.|  Baltimore Ecosystem Study



Meredith Stone

Featured Graduate Student - June 2017

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Name: Merideth Stone
School: Ohio University
Graduate status: Recent graduate with Master of Arts in Geography
BES Committee Member: Geoff Buckley
Schools for previous degrees: University of Mary Washington, Fredericksburg VA- Bachelor of Arts
Major: Geography
Hometown: Winston-Salem, NC

How would you describe your field of study/research to a friend who is not in your graduate program?
- My research is focused on street art and how it can be a outlet for racial issues such as Black Lives Matter in Baltimore neighborhoods. My thesis explored ideas of how street art is defined as well as the ways it relates to Black Lives Matter and resists racial oppression. I used interviews and newspapers to access this information.
What inspired you to go into this field of study?
- When I began grad school at Ohio University, I knew I wanted to study race and current social issues. As an undergraduate, I was part of a research project entitled "Transformation of Racialized American Southern Heritage LandscapesĒ which explores the representation, or lack thereof, of the enslaved at southern plantation museums and kickstarted my interests. However, my first exposure to street art was not exactly academic and I discovered it by walking the streets in Paris, France during a summer study abroad trip. A close friend encouraged me to find a way to unite these two interests in my Masterís thesis.
Why did you become involved with BES?
- I became involved with BES when my advisor, Dr. Buckley, invited me to become his research assistant. He has been linked to the project for a few years and specifically studies the distribution of urban parks and street trees across the urban landscape. He also studies the social and ecological benefits linked to the removal of asphalt from Baltimore's schoolyards and playgrounds. This year, I helped him develop a timeline of the Parks and People Foundationís projects since the 1990s.
What do you most enjoy about being involved with BES?
- The thing I like most about being involved with the BES is contributing to a larger body of interdisciplinary research. As a geographer, I care a lot about studies that bring together multiple fields. The BES is a reminder of how engrained society and environment are with each other thus why we should study them in conjunction with each other. I also enjoy learning about the different projects people are working on.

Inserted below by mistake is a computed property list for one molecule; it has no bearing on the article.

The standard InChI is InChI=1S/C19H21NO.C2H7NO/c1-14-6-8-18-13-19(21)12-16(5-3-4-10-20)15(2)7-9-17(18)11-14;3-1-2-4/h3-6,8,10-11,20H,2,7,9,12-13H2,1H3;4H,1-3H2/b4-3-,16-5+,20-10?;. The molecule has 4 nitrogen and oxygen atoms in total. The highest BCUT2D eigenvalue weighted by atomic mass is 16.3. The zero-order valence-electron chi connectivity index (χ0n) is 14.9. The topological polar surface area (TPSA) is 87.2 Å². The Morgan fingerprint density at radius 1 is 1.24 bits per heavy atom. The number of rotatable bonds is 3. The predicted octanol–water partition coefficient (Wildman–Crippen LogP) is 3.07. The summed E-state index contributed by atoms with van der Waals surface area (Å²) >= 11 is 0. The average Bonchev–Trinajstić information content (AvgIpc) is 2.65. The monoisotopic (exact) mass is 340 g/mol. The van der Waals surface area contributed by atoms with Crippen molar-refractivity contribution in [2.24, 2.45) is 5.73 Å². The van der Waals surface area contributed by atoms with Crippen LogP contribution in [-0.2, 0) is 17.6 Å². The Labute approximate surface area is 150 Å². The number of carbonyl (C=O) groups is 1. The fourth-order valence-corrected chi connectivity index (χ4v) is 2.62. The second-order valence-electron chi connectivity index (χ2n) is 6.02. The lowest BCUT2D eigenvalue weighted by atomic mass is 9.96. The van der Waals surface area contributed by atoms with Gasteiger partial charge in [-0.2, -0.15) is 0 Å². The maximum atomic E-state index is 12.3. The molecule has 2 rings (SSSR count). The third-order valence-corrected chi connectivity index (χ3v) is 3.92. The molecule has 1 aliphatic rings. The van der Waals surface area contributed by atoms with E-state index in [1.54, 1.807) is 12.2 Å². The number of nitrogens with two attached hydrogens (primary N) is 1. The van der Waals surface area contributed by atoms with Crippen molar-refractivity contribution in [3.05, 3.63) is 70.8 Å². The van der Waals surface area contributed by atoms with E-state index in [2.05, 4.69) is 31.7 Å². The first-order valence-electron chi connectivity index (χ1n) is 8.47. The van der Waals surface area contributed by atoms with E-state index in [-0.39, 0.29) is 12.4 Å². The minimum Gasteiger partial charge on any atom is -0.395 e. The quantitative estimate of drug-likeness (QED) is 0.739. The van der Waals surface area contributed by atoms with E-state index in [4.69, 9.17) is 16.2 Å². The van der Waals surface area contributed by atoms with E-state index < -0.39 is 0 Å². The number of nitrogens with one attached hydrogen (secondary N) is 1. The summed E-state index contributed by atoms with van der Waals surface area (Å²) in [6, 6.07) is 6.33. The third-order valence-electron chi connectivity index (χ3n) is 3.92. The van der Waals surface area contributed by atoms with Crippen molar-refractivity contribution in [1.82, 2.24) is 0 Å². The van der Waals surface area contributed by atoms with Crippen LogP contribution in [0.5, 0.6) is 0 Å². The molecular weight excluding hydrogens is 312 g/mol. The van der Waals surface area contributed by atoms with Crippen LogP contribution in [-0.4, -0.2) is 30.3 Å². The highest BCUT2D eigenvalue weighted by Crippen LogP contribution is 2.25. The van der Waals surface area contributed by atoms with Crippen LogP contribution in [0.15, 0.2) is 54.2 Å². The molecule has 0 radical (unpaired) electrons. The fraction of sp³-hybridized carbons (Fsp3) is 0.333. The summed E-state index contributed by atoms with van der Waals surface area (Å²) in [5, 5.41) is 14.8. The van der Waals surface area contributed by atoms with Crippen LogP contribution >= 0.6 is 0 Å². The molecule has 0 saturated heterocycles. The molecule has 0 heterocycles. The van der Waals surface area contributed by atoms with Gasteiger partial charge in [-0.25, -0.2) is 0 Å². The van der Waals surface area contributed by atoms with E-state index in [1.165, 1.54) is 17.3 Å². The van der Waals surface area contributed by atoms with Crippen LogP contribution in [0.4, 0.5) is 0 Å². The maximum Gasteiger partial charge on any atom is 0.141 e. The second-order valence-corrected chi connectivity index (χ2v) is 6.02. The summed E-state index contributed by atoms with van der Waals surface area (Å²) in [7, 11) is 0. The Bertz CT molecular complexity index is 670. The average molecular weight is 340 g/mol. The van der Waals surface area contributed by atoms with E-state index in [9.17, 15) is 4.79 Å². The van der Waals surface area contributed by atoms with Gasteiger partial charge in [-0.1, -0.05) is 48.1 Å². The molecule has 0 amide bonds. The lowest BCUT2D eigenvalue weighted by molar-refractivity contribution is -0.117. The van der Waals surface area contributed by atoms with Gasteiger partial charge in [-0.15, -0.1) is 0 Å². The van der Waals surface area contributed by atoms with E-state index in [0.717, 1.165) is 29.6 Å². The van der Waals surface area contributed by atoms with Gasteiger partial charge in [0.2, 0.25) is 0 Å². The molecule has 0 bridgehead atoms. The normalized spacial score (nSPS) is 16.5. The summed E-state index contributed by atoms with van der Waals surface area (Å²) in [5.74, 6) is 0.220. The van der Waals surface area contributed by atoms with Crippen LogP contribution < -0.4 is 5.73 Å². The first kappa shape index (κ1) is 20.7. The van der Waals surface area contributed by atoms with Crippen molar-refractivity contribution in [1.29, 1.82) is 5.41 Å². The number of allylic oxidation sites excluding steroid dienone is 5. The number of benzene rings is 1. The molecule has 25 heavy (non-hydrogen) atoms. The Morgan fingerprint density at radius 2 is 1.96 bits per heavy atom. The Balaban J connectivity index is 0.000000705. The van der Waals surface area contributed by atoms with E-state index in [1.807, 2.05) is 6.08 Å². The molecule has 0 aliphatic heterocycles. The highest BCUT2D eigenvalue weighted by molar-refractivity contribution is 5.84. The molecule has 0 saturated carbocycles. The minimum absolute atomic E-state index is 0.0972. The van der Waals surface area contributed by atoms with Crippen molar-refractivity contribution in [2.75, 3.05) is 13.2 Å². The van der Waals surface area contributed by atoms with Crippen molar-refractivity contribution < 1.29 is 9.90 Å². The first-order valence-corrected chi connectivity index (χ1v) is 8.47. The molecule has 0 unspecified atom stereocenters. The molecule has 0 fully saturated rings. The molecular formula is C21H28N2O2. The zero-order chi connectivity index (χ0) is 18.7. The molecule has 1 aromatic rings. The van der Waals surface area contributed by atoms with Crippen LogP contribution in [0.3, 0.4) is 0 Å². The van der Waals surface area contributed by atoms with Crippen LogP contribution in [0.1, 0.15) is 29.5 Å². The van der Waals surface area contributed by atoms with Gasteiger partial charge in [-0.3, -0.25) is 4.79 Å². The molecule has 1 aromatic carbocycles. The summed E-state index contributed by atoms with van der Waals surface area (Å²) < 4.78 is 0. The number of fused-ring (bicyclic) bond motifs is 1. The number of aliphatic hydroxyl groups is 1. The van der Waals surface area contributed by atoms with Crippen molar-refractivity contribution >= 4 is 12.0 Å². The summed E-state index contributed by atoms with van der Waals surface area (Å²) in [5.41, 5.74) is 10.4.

What types of outreach activities do you do to engage communities in your research?
- When I was conducting my research, I reached out to organizations recommended to me by Helen Glazer, former Artist in Residence for the BES. Those organizations helped me make new connections and find new people to interview.
When you are not working on your research, what are some of the things you enjoy doing?
- I love to cook and eat new recipes in my spare time. I also like to go for walks and runs.


A Mural in Sandtown
What is your favorite "Baltimore" thing to do?
- Because my research is about street art I, of course, love to see all of the beautiful murals Baltimore has. I also like talking to people- Baltimoreans have been very warm and friendly towards me!
What are your plans for after graduate school?
- As a recent graduate, I just moved to Washington, DC and began a new job working for the American Association of Geographers. So far, itís great!
What is the most exciting/interesting thing you have ever done at work?
- Going to Baltimore in and of itself was exciting and interesting. As an urban geographer, I love learning about different cities. The people I interviewed were fascinating and so connected to their communities.
Do you have any advice that you would give to a new BES graduate student?
- Go to the annual meeting. I learned a lot about all the research projects encapsulated in BES beyond my own research. Itís also a great opportunity to network with people with similar interests.